St. Stephen’s endless feast

Stephen Fry 

I am thrilled by Stephen Fry, across a whole spectrum of attributes — merely the latest of these being his blog (creatively subtitled “blessays, blogs, and blisquisitions”), which, while being wonderfully witty and spontaneously stylish (not to mention almost completely free of low-brow alliterations), is also — praise the lord — overlong and extremely tardy. In over five weeks of blogging, he has produced a grand total of three posts, the second of which, on the topic of fame, runs to precisely 8,938 words — to make the image just a little more tangible, when you copy and paste the post into Word it fills up fifteen and a half pages. This is a length that even the New Yorker magazine under William Shawn would think twice about publishing, and that’s under the favourable assumption that the piece happened to be about something truly compelling like the grain farmers of north-central Iran.

For these two things alone — I simply cannot call them faults — he should be elevated into the pantheon of literary gods. It’s far too easy to be perfect, after all. You know the type: the good-looking mid-thirtysomething writer, published regularly and at length in the Atlantic Monthly, a new book coming out with Alfred A. Knopf (his fourth), interviewed by NPR, two screenplays in development, and an upcoming appearance on The Daily Show. Apart from the good-looking, mid-thirtysomething bit, all this takes is effort. Sweat. And sweat is something everyone can produce, even pigs. Yet for all that, we look on the writer’s works and despair.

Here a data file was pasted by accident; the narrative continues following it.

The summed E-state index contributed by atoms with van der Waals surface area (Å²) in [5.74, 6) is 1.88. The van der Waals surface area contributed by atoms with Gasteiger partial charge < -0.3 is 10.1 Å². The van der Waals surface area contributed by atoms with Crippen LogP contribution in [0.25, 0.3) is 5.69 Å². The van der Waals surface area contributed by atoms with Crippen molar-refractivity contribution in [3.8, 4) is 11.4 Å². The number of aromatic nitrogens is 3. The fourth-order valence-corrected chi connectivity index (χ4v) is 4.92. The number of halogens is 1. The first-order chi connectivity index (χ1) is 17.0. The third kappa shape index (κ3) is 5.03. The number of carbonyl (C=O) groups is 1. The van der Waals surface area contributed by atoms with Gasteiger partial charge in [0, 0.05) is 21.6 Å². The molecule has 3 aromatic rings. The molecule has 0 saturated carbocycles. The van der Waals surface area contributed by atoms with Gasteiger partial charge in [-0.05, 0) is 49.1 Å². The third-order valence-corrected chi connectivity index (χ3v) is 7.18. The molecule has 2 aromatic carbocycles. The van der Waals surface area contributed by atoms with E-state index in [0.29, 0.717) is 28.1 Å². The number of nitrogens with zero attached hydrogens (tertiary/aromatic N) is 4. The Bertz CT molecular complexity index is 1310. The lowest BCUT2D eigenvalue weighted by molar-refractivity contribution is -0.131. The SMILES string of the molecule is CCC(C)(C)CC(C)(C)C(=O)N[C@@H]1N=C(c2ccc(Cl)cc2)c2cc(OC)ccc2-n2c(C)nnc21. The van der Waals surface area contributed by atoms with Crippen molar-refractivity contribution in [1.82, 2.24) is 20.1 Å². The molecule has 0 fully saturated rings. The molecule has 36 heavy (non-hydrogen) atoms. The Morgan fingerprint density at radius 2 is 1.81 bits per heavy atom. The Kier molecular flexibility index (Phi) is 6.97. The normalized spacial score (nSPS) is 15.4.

By contrast, Fry has taken the harder, nobler road. He has deliberately chosen, quite simply, not to make the rest of us feel like crap. My god, think of the altruism: a man stays up night after night, penning a post that stretches on seemingly to infinity, all in order to produce something that is so unwieldy — myself, I just stare at his posts, awestruck; no point trying to read the damn things — that the efforts of average bloggers (and I count myself in that august company) must inevitably stand out as models of concision and elegance. For us, his work marks the ne plus ultra of posting, the logical extreme, the 9th plane of a Hell none of us wants to visit. How he keeps himself motivated; how he can continue pushing on to the end when there is no end in sight — these things are mysteries. But this much I do know: that Stephen Fry’s self-denying blog embodies the real meaning of heroism and of sacrifice, veterans of Omaha Beach be damned.

Merry Christmas, Mr. Fry. Merry Christmas indeed.

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